Left Nav, Right Nav. What Nav, Should It Have? [signed]
28 Oct 2005 - 10:05pm
> Subject: Re: [IxDA Discuss] Left Nav, Right Nav. What Nav, Should It Have? > > [Please voluntarily trim replies to include only relevant quoted material.] > > At 07:57 PM 10/27/2005, David Hatch wrote: >> What do you think? >> In terms of overall user experience, what side do you like for >> navigation? Do you share the concern of my inner voice saying: go with >> the standard? > > Hi David, > > In my opinion, you shouldn't care what *I* (or potentially most others on > this list) like for navigation. I don't even think you should care what > your users like. > > You should only care about which one best accomplishes the objectives of > your users *and* the objectives of your organization. > > That being said, having tested a ton of users on bundles of sites, we've > learned over the years that navigation placement doesn't matter one whit. > Put the navigation practically anywhere on the page and users will find it > when they need it. > > And, as I discussed at >http://www.uie.com/brainsparks/2005/10/19/global-navigation-not-worthwhile/ > , we're recommending that our clients spend very little resources on the > design of global navigation. It's rarely used productively (almost always > because the site is too frustrating in other ways) and ignored on well > working sites. >
> > Of course, these are my opinions and worth exactly what you paid for them. > > Jared Greetings!
This reminds me of what I read about Henry Ford and the design of the first
Model T. He chose a French design: four motion wheels and one steering wheel
on the left hand side. This has got to be one of the most important design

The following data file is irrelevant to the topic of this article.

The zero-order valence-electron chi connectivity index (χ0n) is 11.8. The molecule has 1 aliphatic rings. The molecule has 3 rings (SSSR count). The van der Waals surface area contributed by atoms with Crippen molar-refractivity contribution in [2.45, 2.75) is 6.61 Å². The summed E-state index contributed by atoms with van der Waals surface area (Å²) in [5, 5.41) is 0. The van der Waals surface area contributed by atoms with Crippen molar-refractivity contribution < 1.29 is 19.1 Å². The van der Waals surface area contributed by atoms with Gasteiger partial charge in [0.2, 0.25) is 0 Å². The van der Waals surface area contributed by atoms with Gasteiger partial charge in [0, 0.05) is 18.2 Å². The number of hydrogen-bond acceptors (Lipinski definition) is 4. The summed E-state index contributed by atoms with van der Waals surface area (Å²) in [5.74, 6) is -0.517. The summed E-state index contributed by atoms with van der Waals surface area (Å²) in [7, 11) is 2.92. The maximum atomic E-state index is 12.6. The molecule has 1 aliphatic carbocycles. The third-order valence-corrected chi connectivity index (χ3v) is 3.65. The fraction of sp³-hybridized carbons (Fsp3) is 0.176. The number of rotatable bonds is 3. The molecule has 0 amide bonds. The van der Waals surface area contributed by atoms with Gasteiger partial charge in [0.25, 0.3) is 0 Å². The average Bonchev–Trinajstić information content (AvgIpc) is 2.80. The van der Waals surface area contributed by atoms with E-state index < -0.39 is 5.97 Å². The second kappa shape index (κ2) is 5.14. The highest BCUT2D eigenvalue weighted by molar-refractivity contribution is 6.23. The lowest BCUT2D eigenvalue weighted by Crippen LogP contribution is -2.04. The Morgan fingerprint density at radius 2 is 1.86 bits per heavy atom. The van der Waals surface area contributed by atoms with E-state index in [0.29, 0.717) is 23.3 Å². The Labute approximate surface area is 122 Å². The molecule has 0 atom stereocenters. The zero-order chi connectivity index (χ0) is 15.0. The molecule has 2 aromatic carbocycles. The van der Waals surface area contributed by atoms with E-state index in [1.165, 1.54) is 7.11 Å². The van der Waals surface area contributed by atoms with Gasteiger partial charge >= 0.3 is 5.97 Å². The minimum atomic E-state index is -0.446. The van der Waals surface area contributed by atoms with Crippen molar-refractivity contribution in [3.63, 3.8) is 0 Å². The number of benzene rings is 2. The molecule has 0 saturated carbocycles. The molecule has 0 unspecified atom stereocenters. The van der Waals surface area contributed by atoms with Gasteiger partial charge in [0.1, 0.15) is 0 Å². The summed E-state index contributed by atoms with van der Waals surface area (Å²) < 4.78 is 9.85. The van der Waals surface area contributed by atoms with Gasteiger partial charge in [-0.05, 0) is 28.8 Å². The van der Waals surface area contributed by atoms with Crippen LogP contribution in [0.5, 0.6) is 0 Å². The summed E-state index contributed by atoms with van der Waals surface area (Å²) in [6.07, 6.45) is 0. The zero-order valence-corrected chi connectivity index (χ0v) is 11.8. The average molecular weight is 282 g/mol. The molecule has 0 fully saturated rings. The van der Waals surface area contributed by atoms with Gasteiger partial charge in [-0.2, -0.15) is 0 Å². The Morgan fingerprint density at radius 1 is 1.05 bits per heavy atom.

decisions of the 20th century but who was their to help him? Did he do a few
focus groups, maybe a survey, or did he even ask his wife? Probably not: he
chose the one he liked.
Was this the best choice? Probably not: considering that in most cars you
cannot see the right hand corner. We are stuck with it and the history of
automobile design has some interesting similarities to what we are doing.
Although our users seldom die in the process: remember the Corvair?
So we are lucky in a sense that we work in a plastic enough environment that
these decisions can be talked about, tired out, and accepted or rejected.
My own sense is that right hand navigation is often overlooked by the
visitors. This may be due to how the visitor reads the page or what they
expect. We do not have so many conventions that we can be sure.
One source of this is from SURL. They do some interesting things with
usability research (I think it has to do with being isolated in the mid
Internet Presence Management http://www.iaai.ca | monette at iaai.ca | 416 469 4337
Also of Humber College, Toronto. In house usability specialist and
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